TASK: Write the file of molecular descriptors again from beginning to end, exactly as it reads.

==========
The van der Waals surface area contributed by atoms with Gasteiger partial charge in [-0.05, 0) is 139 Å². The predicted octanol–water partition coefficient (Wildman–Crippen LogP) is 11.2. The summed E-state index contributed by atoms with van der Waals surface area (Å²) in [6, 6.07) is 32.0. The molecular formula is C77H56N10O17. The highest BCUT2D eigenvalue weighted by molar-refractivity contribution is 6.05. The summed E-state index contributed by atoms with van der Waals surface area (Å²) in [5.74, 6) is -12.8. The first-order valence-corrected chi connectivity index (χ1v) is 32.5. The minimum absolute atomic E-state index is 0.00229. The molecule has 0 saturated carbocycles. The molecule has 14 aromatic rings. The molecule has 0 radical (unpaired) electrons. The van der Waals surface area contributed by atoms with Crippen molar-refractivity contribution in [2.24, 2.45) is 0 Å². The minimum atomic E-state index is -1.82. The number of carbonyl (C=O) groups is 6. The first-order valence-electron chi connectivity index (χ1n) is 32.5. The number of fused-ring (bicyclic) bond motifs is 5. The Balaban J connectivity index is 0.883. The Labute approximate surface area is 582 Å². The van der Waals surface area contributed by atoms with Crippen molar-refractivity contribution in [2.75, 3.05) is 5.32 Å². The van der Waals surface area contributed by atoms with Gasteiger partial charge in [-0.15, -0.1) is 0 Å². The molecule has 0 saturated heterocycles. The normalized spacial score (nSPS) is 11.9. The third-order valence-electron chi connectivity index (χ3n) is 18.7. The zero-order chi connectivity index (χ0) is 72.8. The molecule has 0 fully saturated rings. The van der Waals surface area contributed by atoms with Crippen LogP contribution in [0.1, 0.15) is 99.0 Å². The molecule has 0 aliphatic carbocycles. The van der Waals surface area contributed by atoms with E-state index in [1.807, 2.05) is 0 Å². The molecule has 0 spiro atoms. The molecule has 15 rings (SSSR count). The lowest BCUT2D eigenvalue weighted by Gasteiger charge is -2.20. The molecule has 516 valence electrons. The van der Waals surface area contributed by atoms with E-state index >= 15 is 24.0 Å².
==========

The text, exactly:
The van der Waals surface area contributed by atoms with Gasteiger partial charge in [-0.05, 0) is 139 Å². The predicted octanol–water partition coefficient (Wildman–Crippen LogP) is 11.2. The summed E-state index contributed by atoms with van der Waals surface area (Å²) in [6, 6.07) is 32.0. The molecular formula is C77H56N10O17. The highest BCUT2D eigenvalue weighted by molar-refractivity contribution is 6.05. The summed E-state index contributed by atoms with van der Waals surface area (Å²) in [5.74, 6) is -12.8. The first-order valence-corrected chi connectivity index (χ1v) is 32.5. The minimum absolute atomic E-state index is 0.00229. The molecule has 0 saturated carbocycles. The molecule has 14 aromatic rings. The molecule has 0 radical (unpaired) electrons. The van der Waals surface area contributed by atoms with Crippen molar-refractivity contribution in [2.24, 2.45) is 0 Å². The minimum atomic E-state index is -1.82. The number of carbonyl (C=O) groups is 6. The first-order valence-electron chi connectivity index (χ1n) is 32.5. The number of fused-ring (bicyclic) bond motifs is 5. The Balaban J connectivity index is 0.883. The Labute approximate surface area is 582 Å². The van der Waals surface area contributed by atoms with Crippen molar-refractivity contribution in [2.75, 3.05) is 5.32 Å². The van der Waals surface area contributed by atoms with Gasteiger partial charge in [-0.15, -0.1) is 0 Å². The molecule has 0 saturated heterocycles. The normalized spacial score (nSPS) is 11.9. The third-order valence-electron chi connectivity index (χ3n) is 18.7. The zero-order chi connectivity index (χ0) is 72.8. The molecule has 0 fully saturated rings. The van der Waals surface area contributed by atoms with Crippen LogP contribution in [0.1, 0.15) is 99.0 Å². The molecule has 0 aliphatic carbocycles. The van der Waals surface area contributed by atoms with E-state index in [1.807, 2.05) is 0 Å². The molecule has 0 spiro atoms. The molecule has 15 rings (SSSR count). The lowest BCUT2D eigenvalue weighted by Gasteiger charge is -2.20. The molecule has 516 valence electrons. The van der Waals surface area contributed by atoms with E-state index >= 15 is 24.0 Å².